On the flip side, do we have faith that the Lord can make us instruments of His healing in the lives of others, knowing full well our poverty and weakness? Paul was Saul at one point – still somewhat of a piece of work even after his conversion – and yet the Lord used him in ways he could not have foreseen as he was led by the hand to Damascus. When your heart feels crushed or broken, it’s hard to see beyond the pain. But, it is precisely in our crushed and broken hearts that the Father, Son, and Holy Spirit want to dwell, revealing their love for us.

Let us pray that the Holy Spirit will remind us of all Jesus has told us in the Scriptures and through His Church, that He wants to reveal His Father’s love through us and within us. May we keep His word and know His love for us this day!

Pax et bonum,
Andy

Remain in Me

Domenico_Morelli_-_Conversione_di_san_PaoloToday’s first reading describes the dramatic conversion of St. Paul. Before meeting Jesus on the road to Damascus, Paul was “breathing murderous threats against the disciples of the Lord,” and yet today we remember him as a great evangelizer and prolific New Testament writer. What happened? Nothing less than an inbreaking of divine grace.

For the powers of humanity, there are a great many situations that are beyond hope: souls that have been irrevocably corrupted, systems that are beyond repair. But for God, no one is beyond hope. No matter how hardened a person, God can break through any barriers to offer them mercy and an opportunity for transformation. He stopped Paul right in his murderous path, turned him away from Damascus and out into all the world a changed man. He channeled Paul’s zeal toward its natural, rightly ordered purpose: building up the Kingdom of God. In the same way, our own human purpose can only be understood through an encounter with the divine.

Whoever eats my Flesh and drinks my Blood remains in me and I in him (John 6:56).
Jesus has given Himself to us in the Eucharist as an opportunity for encounter with Him, that we too might be transformed by His grace. He instituted this sacrament so that we might share a radical intimacy with Him. Blessed Pier Giorgio Frassati understood this deeply—he received Communion daily, meeting Jesus every morning and carrying Him throughout the rest of the day. This is the key to his sanctity: not Pier Giorgio’s own goodness, but his openness to divine grace, to deep intimacy with and vulnerability before God.

“I urge you with all the strength of my soul to approach the Eucharist Table as often as possible. Feed on this Bread of the Angels from which you will draw the strength to fight inner struggles.”
—Blessed Pier Giorgio Frassati

Conversione_di_san_Paolo_September_2015-1aThe great things that Paul achieved after his conversion stemmed from this intense closeness with God and awareness of God’s perfect love. This is what opened Paul’s heart to allow God to work through him rather than imposing his own will. When the scales fell from his eyes and he saw his life with sudden clarity, he fell to his knees in humility before God. Throughout the rest of his life, as he wrote and preached and converted a great many souls, he was ever aware that it was all due to God working in him: It is no longer I who live, but it is Christ who lives in me (Galatians 2:20). Paul knew all too well the cold, cruel man he would be without God, and thus he was able to recognize that any good fruits that flowed from his work were not due to his own power or talent or goodness, but from Jesus Christ working through him.


1. Domenico Morelli, Conversion of Saint Paul / PD-US
2. Caravaggio, The Conversion of Saint Paul / PD-US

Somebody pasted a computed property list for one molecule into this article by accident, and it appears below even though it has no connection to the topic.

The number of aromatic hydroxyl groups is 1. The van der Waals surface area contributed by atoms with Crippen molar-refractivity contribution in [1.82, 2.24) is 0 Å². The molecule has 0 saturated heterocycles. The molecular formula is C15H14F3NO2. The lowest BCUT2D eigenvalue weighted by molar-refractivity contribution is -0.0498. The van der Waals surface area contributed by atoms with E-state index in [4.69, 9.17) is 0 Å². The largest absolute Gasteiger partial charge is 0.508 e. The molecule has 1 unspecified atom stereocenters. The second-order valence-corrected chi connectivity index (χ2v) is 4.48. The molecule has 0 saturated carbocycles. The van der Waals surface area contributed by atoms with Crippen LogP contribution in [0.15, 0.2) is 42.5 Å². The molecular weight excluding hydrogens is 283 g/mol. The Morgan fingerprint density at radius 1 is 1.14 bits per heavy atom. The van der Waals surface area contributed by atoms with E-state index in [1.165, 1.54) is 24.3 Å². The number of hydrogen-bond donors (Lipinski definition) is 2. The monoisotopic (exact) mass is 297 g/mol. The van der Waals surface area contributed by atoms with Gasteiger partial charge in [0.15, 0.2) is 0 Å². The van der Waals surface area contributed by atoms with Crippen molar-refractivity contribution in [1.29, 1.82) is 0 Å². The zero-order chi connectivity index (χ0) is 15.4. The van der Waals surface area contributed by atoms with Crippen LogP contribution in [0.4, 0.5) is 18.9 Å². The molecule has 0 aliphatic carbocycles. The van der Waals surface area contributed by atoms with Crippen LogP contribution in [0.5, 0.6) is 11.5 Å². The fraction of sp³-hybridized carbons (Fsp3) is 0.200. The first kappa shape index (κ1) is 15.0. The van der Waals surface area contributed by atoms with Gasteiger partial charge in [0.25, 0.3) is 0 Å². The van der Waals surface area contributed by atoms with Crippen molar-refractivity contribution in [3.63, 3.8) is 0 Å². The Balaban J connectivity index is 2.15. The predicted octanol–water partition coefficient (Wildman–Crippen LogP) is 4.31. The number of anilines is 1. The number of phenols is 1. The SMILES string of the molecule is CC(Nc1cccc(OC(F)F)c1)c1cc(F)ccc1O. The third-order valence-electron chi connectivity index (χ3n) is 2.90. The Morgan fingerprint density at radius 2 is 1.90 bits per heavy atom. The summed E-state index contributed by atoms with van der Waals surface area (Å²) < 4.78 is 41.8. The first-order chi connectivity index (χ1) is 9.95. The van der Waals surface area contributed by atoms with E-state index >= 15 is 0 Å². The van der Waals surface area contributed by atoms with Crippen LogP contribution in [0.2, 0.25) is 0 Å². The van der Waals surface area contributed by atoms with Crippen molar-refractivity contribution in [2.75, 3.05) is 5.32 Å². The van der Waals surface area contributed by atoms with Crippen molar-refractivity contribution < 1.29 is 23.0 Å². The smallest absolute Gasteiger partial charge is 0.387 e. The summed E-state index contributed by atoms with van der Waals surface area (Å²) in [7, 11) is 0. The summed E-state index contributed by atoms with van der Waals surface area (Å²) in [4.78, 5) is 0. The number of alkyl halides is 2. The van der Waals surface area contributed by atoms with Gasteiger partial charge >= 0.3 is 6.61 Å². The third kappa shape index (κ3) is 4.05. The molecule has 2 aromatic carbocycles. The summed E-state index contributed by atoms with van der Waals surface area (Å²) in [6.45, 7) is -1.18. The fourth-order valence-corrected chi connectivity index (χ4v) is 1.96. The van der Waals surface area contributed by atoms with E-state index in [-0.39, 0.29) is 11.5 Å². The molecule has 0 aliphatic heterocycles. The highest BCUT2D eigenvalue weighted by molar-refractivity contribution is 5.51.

Ite Ad Joseph!

Behold, the angel of the Lord appeared to him in a dream and said,
“Joseph, son of David, do not be afraid to take Mary your wife into your home.
For it is through the Holy Spirit that this child has been conceived in her.
She will bear a son and you are to name him Jesus, because he will save his people from their sins.”
When Joseph awoke, he did as the angel of the Lord had commanded him and took his wife into his home.

I recently finished the first book in the novel Kristin Lavransdatter. Laverns (father of the main character) strives to be a good father to his daughters, to love them and teach them to God, the Church, their family, and their neighbors, especially the poor. I am amazed that the struggles of fatherhood do not look that different whether you have daughters in 21st-century America or 14th-century Norway. Over the past year and a half I have wrestled with, prayed through, and pondered the questions: what does it mean to be a good father? Am I a good father? How can I become a better father? And often a simple answer comes: Be like St. Joseph – Sleep more and talk less! (I need help with both – just ask my wife)

But this answer – although both humorous and true – only skims the surface. More than his affinity for rest and silence, in St. Joseph we find a friend who was patient, humble, just, merciful, and attentive and obedient to the will of the Lord. He – like all of us – encountered difficult and unexpected situations in his life, and followed the Lord onto uncomfortable, even painful paths on which he would otherwise not dare to trod. He wants to accompany us on the difficult roads of this life, to protect and guide us as he protected and guided Jesus and Mary.

I do not know if Bl. Pier Giorgio Frassati had a devotion to St. Joseph, and cannot confess intimate familiarity with his writings. Based on his attraction to his friend Laura and his love for the faith, I imagine that he would have had both a love and respect for St. Joseph, and a deep desire for fatherhood. This desire was frustrated by his parents and his illness/death – yet neither of these roadblocks kept Bl. Frassati from following the Lord and knowing joy even in the sufferings.

What would St. Joseph’s path been had the Father not chosen Him to father His Son? Would He still be a saint? How would he have responded to the challenges of life? And Bl. Frassati – what other great deeds would he have done had he not gone Home at such a young age? As Erin said last week, these final days of Lent can be the hardest. So today during your prayer, turn to St. Joseph and Bl. Frassati, and ask them to pray for you to be open to the will of the Father in your life, to allow Him to lead you into – and out of – the valleys of tears, trusting that He is near, and He is bringing you closer to His love through it all.

Pax et bonum,
Andy